Or look at the most amazing plumber I’ve ever met, a guy named Abe. Wearing grey overalls, and spotting pencil mustache, Abe is fast and efficient.  He looks in my basement, and immediately exclaims: “Look at this pipe here. The guy who came before me had no idea what he was doing.” Like David Copperfield, he takes out his beaten toolbox as if it’s a magic box, gracefully pulls out the instruments and fixes the pipe in no time. “I’m trained as a civilian engineer, but I love having my own business,” says Abe. “When you need an expert, call me.”

Just like Messi, Abe quickly assesses the situation by looking at familiar patterns and seeing where the problem lies. Now that’s what you call expert intuition.

Finding Your Elegant Solution

Dr. Duggan argues that strategic intuition differs from both “gut” intuition and expert intuition. It comes much slower, but it always connects the dots. It can come in the middle of the night and with a flash of genius deliver you a solution for the long-standing challenge you’ve been “sleeping on” for a while. Most of the time it happens in new situations, says Duggan.

Our mind works extra hard to analyze a problem from all possible angles, and you need to be open to allow other auxiliary information and cases to enter your mind to create a unique solution. 

In other words, strategic intuition does not equal the linear thinking which sets the direction from point A to point B.

Strategic intuition always produces what Matthew May, the author of The Elegant Solution, calls “the singular and deceptively simple idea with huge impact that lies beyond the enormous complexity of the challenging business problems we all face in our companies.

When your mind surfs its wave of strategic intuition, the flash of insight comes like a gigantic lightning bolt to melt the pieces in one clear map of action. Suddenly you see a complete picture – all at once, like the puzzle your daughter just assembled from various unconnected pieces.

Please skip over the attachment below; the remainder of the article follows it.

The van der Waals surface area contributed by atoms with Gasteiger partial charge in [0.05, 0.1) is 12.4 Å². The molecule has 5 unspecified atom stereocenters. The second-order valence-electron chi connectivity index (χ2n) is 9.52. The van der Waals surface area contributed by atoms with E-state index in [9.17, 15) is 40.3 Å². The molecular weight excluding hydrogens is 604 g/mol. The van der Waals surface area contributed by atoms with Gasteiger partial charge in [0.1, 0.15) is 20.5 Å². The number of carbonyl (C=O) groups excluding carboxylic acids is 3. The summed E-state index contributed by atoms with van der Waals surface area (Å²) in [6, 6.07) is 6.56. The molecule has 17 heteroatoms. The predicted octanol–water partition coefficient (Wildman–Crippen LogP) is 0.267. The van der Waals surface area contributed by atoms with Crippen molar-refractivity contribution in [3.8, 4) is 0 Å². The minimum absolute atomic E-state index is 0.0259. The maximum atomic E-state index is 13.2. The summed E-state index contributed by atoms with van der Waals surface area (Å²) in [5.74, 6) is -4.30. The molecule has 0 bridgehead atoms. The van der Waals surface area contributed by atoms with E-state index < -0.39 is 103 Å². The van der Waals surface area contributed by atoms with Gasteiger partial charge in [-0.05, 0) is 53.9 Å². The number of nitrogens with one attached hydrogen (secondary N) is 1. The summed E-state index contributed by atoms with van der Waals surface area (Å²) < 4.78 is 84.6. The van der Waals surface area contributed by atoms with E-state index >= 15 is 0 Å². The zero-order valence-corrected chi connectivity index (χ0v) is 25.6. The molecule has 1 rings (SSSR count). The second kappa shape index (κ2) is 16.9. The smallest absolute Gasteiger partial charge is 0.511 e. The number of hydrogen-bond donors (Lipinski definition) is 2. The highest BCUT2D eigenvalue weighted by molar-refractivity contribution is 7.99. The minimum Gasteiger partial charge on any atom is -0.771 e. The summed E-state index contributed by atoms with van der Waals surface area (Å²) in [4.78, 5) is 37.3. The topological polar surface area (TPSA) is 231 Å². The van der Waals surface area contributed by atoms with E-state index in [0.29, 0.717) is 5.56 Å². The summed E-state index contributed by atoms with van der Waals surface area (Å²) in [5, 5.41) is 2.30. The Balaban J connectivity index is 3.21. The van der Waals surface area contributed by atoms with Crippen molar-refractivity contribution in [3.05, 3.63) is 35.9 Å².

Your brain has amazing capacity. Imagine it as a mega library with terrabytes of information on each shelf, and perfect labeling in place. Think of strategic intuition as that kind librarian who redirects you toward your “aha” moment.

Against The Odds: Learning From Hannibal’s Strategic Victory

Be it a scientific breakthrough, military victory or business solution, the “aha” moment is worth gold. Consider the Battle of Cannae. Back in 216 BC when Hannibal, the great Carthaginian general and one of the greatest military geniuses the world ever conceived, faced the enormous challenge of battling the 90,000-strong Roman army, he needed strategic intuition to survive. The Roman army at the time was the most advanced military machine in the world. Roman legions exuded stellar training, fine military techniques and superb fighting spirit. The Romans decided to crush Hannibal’s army with overwhelming force. Rome’s best generals, officers and soldiers faced a seemingly motley crew of Spaniards, Gauls, Numidians and Carthaginians, half the size of the Roman army. An easy victory was within reach.